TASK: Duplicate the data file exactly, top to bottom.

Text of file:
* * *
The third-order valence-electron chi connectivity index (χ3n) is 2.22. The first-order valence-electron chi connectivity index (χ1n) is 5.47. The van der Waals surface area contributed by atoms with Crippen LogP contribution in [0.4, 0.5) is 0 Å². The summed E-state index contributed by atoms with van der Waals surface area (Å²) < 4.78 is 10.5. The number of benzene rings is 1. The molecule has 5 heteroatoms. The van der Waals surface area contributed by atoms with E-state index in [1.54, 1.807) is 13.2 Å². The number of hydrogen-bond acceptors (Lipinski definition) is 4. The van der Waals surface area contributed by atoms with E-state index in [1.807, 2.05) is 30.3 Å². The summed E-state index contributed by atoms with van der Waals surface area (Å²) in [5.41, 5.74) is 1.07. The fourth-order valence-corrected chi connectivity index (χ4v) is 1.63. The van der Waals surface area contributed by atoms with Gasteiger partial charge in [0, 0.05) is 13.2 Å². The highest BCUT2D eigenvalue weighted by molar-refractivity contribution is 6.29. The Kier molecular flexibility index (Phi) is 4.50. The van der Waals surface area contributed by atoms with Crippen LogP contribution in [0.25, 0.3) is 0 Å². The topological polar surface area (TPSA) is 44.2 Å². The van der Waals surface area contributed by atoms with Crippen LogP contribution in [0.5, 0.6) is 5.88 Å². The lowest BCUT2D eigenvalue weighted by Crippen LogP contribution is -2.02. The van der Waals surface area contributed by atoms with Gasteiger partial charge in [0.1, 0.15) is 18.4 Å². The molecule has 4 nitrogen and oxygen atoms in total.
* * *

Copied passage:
The third-order valence-electron chi connectivity index (χ3n) is 2.22. The first-order valence-electron chi connectivity index (χ1n) is 5.47. The van der Waals surface area contributed by atoms with Crippen LogP contribution in [0.4, 0.5) is 0 Å². The summed E-state index contributed by atoms with van der Waals surface area (Å²) < 4.78 is 10.5. The number of benzene rings is 1. The molecule has 5 heteroatoms. The van der Waals surface area contributed by atoms with E-state index in [1.54, 1.807) is 13.2 Å². The number of hydrogen-bond acceptors (Lipinski definition) is 4. The van der Waals surface area contributed by atoms with E-state index in [1.807, 2.05) is 30.3 Å². The summed E-state index contributed by atoms with van der Waals surface area (Å²) in [5.41, 5.74) is 1.07. The fourth-order valence-corrected chi connectivity index (χ4v) is 1.63. The van der Waals surface area contributed by atoms with Gasteiger partial charge in [0, 0.05) is 13.2 Å². The highest BCUT2D eigenvalue weighted by molar-refractivity contribution is 6.29. The Kier molecular flexibility index (Phi) is 4.50. The van der Waals surface area contributed by atoms with Crippen LogP contribution in [0.25, 0.3) is 0 Å². The topological polar surface area (TPSA) is 44.2 Å². The van der Waals surface area contributed by atoms with Crippen LogP contribution in [0.5, 0.6) is 5.88 Å². The lowest BCUT2D eigenvalue weighted by Crippen LogP contribution is -2.02. The van der Waals surface area contributed by atoms with Gasteiger partial charge in [0.1, 0.15) is 18.4 Å². The molecule has 4 nitrogen and oxygen atoms in total.